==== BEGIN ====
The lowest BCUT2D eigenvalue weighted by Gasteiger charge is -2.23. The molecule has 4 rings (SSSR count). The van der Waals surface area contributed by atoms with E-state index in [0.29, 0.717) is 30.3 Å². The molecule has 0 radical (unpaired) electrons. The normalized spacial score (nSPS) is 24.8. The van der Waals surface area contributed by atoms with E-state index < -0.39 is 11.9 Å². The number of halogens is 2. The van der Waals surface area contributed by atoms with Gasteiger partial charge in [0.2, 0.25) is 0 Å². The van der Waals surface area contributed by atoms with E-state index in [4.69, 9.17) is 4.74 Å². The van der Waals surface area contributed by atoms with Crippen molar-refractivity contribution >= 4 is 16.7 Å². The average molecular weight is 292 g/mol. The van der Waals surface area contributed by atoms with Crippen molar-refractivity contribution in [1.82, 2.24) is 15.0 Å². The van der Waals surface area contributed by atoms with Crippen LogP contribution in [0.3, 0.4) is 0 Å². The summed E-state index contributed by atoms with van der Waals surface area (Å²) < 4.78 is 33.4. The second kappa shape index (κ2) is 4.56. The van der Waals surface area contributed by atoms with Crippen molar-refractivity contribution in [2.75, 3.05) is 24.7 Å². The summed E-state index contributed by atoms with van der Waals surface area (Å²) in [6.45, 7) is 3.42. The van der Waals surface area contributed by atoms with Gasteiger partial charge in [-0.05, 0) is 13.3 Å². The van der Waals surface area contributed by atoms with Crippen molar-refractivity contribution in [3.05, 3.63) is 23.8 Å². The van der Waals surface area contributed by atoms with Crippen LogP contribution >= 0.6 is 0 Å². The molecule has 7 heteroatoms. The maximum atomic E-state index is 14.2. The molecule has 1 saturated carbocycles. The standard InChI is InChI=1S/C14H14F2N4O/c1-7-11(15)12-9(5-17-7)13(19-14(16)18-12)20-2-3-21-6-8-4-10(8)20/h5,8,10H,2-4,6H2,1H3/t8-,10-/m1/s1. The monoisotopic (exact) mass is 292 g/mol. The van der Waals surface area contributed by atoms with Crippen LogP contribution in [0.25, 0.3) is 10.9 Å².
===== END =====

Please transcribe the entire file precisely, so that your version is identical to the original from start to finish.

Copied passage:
The lowest BCUT2D eigenvalue weighted by Gasteiger charge is -2.23. The molecule has 4 rings (SSSR count). The van der Waals surface area contributed by atoms with E-state index in [0.29, 0.717) is 30.3 Å². The molecule has 0 radical (unpaired) electrons. The normalized spacial score (nSPS) is 24.8. The van der Waals surface area contributed by atoms with E-state index < -0.39 is 11.9 Å². The number of halogens is 2. The van der Waals surface area contributed by atoms with Gasteiger partial charge in [0.2, 0.25) is 0 Å². The van der Waals surface area contributed by atoms with E-state index in [4.69, 9.17) is 4.74 Å². The van der Waals surface area contributed by atoms with Crippen molar-refractivity contribution >= 4 is 16.7 Å². The average molecular weight is 292 g/mol. The van der Waals surface area contributed by atoms with Crippen molar-refractivity contribution in [1.82, 2.24) is 15.0 Å². The van der Waals surface area contributed by atoms with Crippen LogP contribution in [0.3, 0.4) is 0 Å². The summed E-state index contributed by atoms with van der Waals surface area (Å²) < 4.78 is 33.4. The second kappa shape index (κ2) is 4.56. The van der Waals surface area contributed by atoms with Crippen molar-refractivity contribution in [2.75, 3.05) is 24.7 Å². The summed E-state index contributed by atoms with van der Waals surface area (Å²) in [6.45, 7) is 3.42. The van der Waals surface area contributed by atoms with Gasteiger partial charge in [-0.05, 0) is 13.3 Å². The van der Waals surface area contributed by atoms with Crippen molar-refractivity contribution in [3.05, 3.63) is 23.8 Å². The van der Waals surface area contributed by atoms with Crippen LogP contribution >= 0.6 is 0 Å². The molecule has 7 heteroatoms. The maximum atomic E-state index is 14.2. The molecule has 1 saturated carbocycles. The standard InChI is InChI=1S/C14H14F2N4O/c1-7-11(15)12-9(5-17-7)13(19-14(16)18-12)20-2-3-21-6-8-4-10(8)20/h5,8,10H,2-4,6H2,1H3/t8-,10-/m1/s1. The monoisotopic (exact) mass is 292 g/mol. The van der Waals surface area contributed by atoms with Crippen LogP contribution in [0.25, 0.3) is 10.9 Å².